The Church, in the end, has always been for the human being, and so how could she have been in favor of slavery?

How the Church adapts to the times is another matter.

Pope Francis’s personalist style probably caused a rupture, one felt keenly in the Vatican. How, for example, can the Secretariat of State carry out a line of mediation if the Pope, with extemporaneous declarations, burns that mediation and directs the Church elsewhere?

This, however, concerns the Pope’s management, character, and personality. The life of the Curia, despite the name changes and reforms, continues regularly, building daily on a consolidated practice that continues regularly. One may notice a lack of prophecy in the texts, which may be a fair observation, but this does not mean that the work and procedures are not going on regularly.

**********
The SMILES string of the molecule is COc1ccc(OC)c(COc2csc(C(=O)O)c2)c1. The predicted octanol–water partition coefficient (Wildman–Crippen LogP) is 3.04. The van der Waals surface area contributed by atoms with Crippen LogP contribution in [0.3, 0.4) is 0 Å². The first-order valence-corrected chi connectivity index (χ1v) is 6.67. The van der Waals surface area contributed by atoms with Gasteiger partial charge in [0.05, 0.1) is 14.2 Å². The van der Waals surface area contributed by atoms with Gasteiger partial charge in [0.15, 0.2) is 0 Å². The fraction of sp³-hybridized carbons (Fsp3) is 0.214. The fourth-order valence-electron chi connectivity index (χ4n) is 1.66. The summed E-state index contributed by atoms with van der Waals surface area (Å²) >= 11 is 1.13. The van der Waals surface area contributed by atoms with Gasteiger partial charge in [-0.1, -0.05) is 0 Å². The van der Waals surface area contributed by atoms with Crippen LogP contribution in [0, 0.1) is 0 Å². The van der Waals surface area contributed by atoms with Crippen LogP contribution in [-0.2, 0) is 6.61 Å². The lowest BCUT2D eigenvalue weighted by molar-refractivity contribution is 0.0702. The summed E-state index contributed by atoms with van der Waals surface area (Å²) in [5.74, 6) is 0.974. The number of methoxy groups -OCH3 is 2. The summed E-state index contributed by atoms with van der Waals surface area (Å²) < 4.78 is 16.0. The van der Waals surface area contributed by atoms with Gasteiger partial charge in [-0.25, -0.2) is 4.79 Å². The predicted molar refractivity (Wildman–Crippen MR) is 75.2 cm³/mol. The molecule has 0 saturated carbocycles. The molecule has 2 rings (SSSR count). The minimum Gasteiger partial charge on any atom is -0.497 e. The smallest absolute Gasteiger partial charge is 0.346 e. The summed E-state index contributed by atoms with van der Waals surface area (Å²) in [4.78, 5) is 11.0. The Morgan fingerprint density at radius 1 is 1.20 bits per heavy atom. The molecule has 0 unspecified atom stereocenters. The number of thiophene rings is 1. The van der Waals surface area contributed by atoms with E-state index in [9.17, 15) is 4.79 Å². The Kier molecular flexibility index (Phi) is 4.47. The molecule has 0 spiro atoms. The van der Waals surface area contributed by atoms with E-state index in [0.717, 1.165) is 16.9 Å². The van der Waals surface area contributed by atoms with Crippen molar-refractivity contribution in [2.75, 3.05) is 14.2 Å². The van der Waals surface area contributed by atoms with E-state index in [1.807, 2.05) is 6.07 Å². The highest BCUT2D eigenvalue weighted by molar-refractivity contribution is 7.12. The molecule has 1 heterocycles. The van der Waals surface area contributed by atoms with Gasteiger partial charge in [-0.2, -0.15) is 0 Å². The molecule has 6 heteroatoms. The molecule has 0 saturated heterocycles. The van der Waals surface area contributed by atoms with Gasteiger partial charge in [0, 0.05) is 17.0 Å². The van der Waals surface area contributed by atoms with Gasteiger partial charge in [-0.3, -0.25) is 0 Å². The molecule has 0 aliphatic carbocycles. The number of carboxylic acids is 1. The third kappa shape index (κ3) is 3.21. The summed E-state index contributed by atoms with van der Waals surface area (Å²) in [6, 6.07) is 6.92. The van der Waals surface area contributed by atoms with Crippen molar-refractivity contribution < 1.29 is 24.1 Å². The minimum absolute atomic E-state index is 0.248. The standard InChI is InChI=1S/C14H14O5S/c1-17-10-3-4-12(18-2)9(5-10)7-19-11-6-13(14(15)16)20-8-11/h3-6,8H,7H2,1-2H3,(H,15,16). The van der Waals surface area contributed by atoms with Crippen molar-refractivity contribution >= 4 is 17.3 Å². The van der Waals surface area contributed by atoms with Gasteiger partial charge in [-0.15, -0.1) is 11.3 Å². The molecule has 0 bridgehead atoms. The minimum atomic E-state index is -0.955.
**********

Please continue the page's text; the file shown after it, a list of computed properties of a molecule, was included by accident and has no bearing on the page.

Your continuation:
Thus, these three financial documents might mirror the Pope’s pontificate, which seems to have forgotten the past and starts from a here-and-now that does not concern what was there before and is keen to demonstrate a substantial novelty even when there was a lot of good in old things.

These documents, which will be released in the following months, will have to be scrutinized because they could say many more things about the Pope and the pontificate than we have understood so far.